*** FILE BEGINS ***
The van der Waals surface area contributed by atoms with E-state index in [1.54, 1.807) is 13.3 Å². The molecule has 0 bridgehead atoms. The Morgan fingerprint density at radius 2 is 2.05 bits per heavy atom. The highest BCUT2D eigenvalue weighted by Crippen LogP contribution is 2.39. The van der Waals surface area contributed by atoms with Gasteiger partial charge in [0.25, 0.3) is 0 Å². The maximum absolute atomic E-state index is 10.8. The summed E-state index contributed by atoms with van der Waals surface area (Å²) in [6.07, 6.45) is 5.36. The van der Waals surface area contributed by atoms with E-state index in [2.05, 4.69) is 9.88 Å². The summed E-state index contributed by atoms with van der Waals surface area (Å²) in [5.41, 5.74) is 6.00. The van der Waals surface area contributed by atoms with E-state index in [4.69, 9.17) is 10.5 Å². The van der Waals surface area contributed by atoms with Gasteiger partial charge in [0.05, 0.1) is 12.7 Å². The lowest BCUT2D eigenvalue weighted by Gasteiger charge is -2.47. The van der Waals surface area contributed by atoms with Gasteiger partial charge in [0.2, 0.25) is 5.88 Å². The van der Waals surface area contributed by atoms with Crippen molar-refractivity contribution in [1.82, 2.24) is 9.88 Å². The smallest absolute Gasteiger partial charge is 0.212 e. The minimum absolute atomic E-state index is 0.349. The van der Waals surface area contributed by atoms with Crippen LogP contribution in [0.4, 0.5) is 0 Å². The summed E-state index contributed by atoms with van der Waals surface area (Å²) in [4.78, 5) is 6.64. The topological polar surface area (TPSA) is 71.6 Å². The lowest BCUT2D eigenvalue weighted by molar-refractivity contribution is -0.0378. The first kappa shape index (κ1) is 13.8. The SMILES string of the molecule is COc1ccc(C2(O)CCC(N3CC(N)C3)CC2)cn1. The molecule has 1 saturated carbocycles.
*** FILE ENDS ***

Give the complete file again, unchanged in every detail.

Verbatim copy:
The van der Waals surface area contributed by atoms with E-state index in [1.54, 1.807) is 13.3 Å². The molecule has 0 bridgehead atoms. The Morgan fingerprint density at radius 2 is 2.05 bits per heavy atom. The highest BCUT2D eigenvalue weighted by Crippen LogP contribution is 2.39. The van der Waals surface area contributed by atoms with Gasteiger partial charge in [0.25, 0.3) is 0 Å². The maximum absolute atomic E-state index is 10.8. The summed E-state index contributed by atoms with van der Waals surface area (Å²) in [6.07, 6.45) is 5.36. The van der Waals surface area contributed by atoms with E-state index in [2.05, 4.69) is 9.88 Å². The summed E-state index contributed by atoms with van der Waals surface area (Å²) in [5.41, 5.74) is 6.00. The van der Waals surface area contributed by atoms with E-state index in [4.69, 9.17) is 10.5 Å². The van der Waals surface area contributed by atoms with Gasteiger partial charge in [0.05, 0.1) is 12.7 Å². The lowest BCUT2D eigenvalue weighted by Gasteiger charge is -2.47. The van der Waals surface area contributed by atoms with Gasteiger partial charge in [0.2, 0.25) is 5.88 Å². The van der Waals surface area contributed by atoms with Crippen molar-refractivity contribution in [1.82, 2.24) is 9.88 Å². The smallest absolute Gasteiger partial charge is 0.212 e. The minimum absolute atomic E-state index is 0.349. The van der Waals surface area contributed by atoms with Crippen LogP contribution in [0.4, 0.5) is 0 Å². The summed E-state index contributed by atoms with van der Waals surface area (Å²) in [4.78, 5) is 6.64. The topological polar surface area (TPSA) is 71.6 Å². The lowest BCUT2D eigenvalue weighted by molar-refractivity contribution is -0.0378. The first kappa shape index (κ1) is 13.8. The SMILES string of the molecule is COc1ccc(C2(O)CCC(N3CC(N)C3)CC2)cn1. The molecule has 1 saturated carbocycles.